Dave Roberts has typically used the lefty as a five-and-dive starter or a once-through-the-order bullpen fireman in the playoffs.
Though he’s been in the big leagues since 2016, Urías just turned 25-years-old and finally appears to be settling in as a major league starter (16th amongst 129 qualified pitchers in K-BB%).
Urías consolidated his arsenal (48.5% fastball, 34.2% curveball, 17.3% changeup) by scrapping his slider (17% usage) and throwing fewer fastballs. He doubled his curveball usage (to 34%, fourth amongst that same group of 129 starters) and finished with the fourth-most valuable hook in the game:
Julio Urías didn't even need to wait for the strike three call on this gorgeous curve pic.twitter.com/fkD8KDBYVM
— Nick Pollack (@PitcherList) April 27, 2021
Urías has the tools to get by with a limited pitch mix, thanks to elite command, fastball spin and curveball spin — all of which rank in the 94th percentile amongst pitchers.
Urías generates a lot of soft contact (20.8%, fourth in MLB) by inducing batters to chase pitches outside the zone at a high clip (35.9% O-Swing, ninth). He also generates a high number of called strikes (18.6%, 17th).
Even though his swing-and-miss stuff isn’t necessarily elite, Urías rarely gives up hard contact.
I have touched on Logan Webb throughout the year — since I bet on him consistently until the market caught up in July — and I noticed his dramatic arsenal switch midway through the season.
After MLB started cracking down on sticky stuff, Webb scrapped his four-seamer from his arsenal and accidentally stumbled onto a superior approach.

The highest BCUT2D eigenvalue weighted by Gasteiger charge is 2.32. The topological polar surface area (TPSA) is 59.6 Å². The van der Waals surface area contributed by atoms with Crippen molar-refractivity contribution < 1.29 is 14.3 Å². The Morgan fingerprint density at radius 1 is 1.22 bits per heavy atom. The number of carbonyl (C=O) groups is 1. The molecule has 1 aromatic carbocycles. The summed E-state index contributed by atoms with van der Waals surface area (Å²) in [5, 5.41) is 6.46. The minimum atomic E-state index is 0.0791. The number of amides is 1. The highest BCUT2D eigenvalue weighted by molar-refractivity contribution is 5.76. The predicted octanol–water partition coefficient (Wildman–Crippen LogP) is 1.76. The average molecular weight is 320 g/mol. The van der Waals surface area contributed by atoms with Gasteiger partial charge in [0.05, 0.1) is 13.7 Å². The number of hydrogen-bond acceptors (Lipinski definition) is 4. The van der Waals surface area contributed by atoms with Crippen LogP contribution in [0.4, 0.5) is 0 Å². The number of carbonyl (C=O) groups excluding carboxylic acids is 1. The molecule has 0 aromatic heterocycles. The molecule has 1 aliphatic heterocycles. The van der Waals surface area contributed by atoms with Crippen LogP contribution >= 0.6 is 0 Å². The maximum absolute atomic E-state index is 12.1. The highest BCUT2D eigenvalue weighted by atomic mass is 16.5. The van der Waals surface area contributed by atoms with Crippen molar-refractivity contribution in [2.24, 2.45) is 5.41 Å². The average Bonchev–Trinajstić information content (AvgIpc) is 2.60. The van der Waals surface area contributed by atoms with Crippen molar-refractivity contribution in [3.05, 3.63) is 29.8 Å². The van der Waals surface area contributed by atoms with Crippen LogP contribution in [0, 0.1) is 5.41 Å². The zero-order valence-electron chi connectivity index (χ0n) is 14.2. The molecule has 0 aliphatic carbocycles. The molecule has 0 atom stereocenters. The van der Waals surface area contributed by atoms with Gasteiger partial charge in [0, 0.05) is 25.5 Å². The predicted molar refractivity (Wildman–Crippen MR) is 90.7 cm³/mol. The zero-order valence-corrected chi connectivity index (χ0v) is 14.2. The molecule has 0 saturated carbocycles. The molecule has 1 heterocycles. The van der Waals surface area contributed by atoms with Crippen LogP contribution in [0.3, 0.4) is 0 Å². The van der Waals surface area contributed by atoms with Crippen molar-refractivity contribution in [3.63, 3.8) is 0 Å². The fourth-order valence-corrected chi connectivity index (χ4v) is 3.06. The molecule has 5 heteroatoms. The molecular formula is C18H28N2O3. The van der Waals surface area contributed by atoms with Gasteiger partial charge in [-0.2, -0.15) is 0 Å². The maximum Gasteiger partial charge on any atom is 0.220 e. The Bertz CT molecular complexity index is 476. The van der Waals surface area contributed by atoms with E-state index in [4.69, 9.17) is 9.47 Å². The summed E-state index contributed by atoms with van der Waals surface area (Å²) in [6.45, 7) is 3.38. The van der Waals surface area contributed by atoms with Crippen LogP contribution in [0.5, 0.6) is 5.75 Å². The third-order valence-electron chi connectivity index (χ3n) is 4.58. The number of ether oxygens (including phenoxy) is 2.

In his 17 starts after the switch to a sinker/cutter/slider mix, Webb pitched to a 2.63 ERA and a 2.66 xFIP, with a 104:19 strikeout to walk ratio, a 62% groundball rate and just five home runs allowed in 99 innings.
Like Urías, Webb gets hitters to chase pitches at a high clip (34.7% O-Swing) and he offers strong command, but that’s about where the similarities end.
Webb has a low-spin fastball, which helps boost his groundball rate (69% with the sinker, 67% with the changeup), but he ranks closer to average when batters contact his pitches (38.8% hard-hit rate).
Webb has slightly less room for error than his opponent, whose batters seemingly never square him up (28.5% hard-hit rate).
Neither Webb (0.67 HR/9) nor Urías (0.78) allows the longball. The team that wins the home run battle is undefeated this postseason, so if either of them surrenders a home run, it could be game over.
Meanwhile, I don’t see an advantage in the bullpen for either team (projected 3.03 for the Dodgers, 3.06 for San Francisco).
Camilo Doval should play a vital role for the Giants as he seems like the X-factor in this game.
The power righty is now up to 19.1 consecutive shutout innings, with 26 strikeouts against three walks over that span. Doval’s fastball (average 98.7 mph) ranked sixth amongst relievers (min. 20 innings pitched in 2021) in velocity this season and he seems untouchable every two or three days, with a wicked slider that he throws nearly 60% of the time:
Camilo Doval, 101mph Fastball and Wicked Sliders. pic.twitter.com/E4gN7uRWKe
— Rob Friedman (@PitchingNinja) October 12, 2021
If the Giants can get the game to Doval with a slight lead, things may look hopeless for the Dodgers.
It’s imperative that the Dodgers either take an early lead or keep the game tied until Doval’s night has ended.
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- Los Angeles Dodgers (bet to -101, 0.5 units)
- Los Angeles Dodgers, First Five Innings (bet to -114, 1 u)
- Boston Red Sox — Series ML (value to +120, 1u)
- Los Angeles Dodgers, First Five Innings +0.5 Runs (value to -160)
- Dodgers/Giants, Under 7 (wait for -105)
- Dodgers/Giants, F5 Under (wait for 4 to -125)